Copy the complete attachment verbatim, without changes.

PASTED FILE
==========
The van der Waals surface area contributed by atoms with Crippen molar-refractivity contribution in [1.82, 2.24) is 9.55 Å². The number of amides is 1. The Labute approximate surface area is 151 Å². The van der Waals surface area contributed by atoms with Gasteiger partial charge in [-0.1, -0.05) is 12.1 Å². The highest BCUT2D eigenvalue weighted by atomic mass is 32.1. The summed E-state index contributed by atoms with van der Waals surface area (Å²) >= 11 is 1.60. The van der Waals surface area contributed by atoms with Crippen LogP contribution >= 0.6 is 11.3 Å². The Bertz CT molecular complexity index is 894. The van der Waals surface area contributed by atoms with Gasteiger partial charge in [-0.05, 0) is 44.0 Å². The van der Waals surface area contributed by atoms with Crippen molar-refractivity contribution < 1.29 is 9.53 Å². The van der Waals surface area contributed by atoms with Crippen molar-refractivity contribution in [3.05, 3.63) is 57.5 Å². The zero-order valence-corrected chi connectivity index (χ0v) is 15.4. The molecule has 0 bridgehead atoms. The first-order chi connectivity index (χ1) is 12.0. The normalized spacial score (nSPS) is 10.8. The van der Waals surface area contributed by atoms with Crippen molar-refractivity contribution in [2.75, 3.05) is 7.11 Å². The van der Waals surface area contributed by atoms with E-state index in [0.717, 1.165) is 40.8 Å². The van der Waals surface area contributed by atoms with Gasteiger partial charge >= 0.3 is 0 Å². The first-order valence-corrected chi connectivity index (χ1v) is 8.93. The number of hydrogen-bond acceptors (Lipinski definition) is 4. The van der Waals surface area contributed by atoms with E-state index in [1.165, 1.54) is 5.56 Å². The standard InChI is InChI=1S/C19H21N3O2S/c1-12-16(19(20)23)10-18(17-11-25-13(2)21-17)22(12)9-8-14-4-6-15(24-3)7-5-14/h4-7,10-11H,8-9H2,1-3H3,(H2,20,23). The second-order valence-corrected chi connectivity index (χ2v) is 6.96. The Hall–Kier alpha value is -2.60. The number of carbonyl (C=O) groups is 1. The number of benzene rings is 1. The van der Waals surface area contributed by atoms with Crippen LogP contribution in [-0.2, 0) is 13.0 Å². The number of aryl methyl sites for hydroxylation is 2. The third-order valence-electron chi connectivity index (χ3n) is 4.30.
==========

The van der Waals surface area contributed by atoms with Crippen molar-refractivity contribution in [1.82, 2.24) is 9.55 Å². The number of amides is 1. The Labute approximate surface area is 151 Å². The van der Waals surface area contributed by atoms with Gasteiger partial charge in [-0.1, -0.05) is 12.1 Å². The highest BCUT2D eigenvalue weighted by atomic mass is 32.1. The summed E-state index contributed by atoms with van der Waals surface area (Å²) >= 11 is 1.60. The van der Waals surface area contributed by atoms with Crippen LogP contribution >= 0.6 is 11.3 Å². The Bertz CT molecular complexity index is 894. The van der Waals surface area contributed by atoms with Gasteiger partial charge in [-0.05, 0) is 44.0 Å². The van der Waals surface area contributed by atoms with Crippen molar-refractivity contribution < 1.29 is 9.53 Å². The van der Waals surface area contributed by atoms with Crippen molar-refractivity contribution in [3.05, 3.63) is 57.5 Å². The zero-order valence-corrected chi connectivity index (χ0v) is 15.4. The molecule has 0 bridgehead atoms. The first-order chi connectivity index (χ1) is 12.0. The normalized spacial score (nSPS) is 10.8. The van der Waals surface area contributed by atoms with Crippen molar-refractivity contribution in [2.75, 3.05) is 7.11 Å². The van der Waals surface area contributed by atoms with E-state index in [0.717, 1.165) is 40.8 Å². The van der Waals surface area contributed by atoms with Gasteiger partial charge >= 0.3 is 0 Å². The first-order valence-corrected chi connectivity index (χ1v) is 8.93. The number of hydrogen-bond acceptors (Lipinski definition) is 4. The van der Waals surface area contributed by atoms with E-state index in [1.165, 1.54) is 5.56 Å². The standard InChI is InChI=1S/C19H21N3O2S/c1-12-16(19(20)23)10-18(17-11-25-13(2)21-17)22(12)9-8-14-4-6-15(24-3)7-5-14/h4-7,10-11H,8-9H2,1-3H3,(H2,20,23). The second-order valence-corrected chi connectivity index (χ2v) is 6.96. The Hall–Kier alpha value is -2.60. The number of carbonyl (C=O) groups is 1. The number of benzene rings is 1. The van der Waals surface area contributed by atoms with Crippen LogP contribution in [-0.2, 0) is 13.0 Å². The number of aryl methyl sites for hydroxylation is 2. The third-order valence-electron chi connectivity index (χ3n) is 4.30.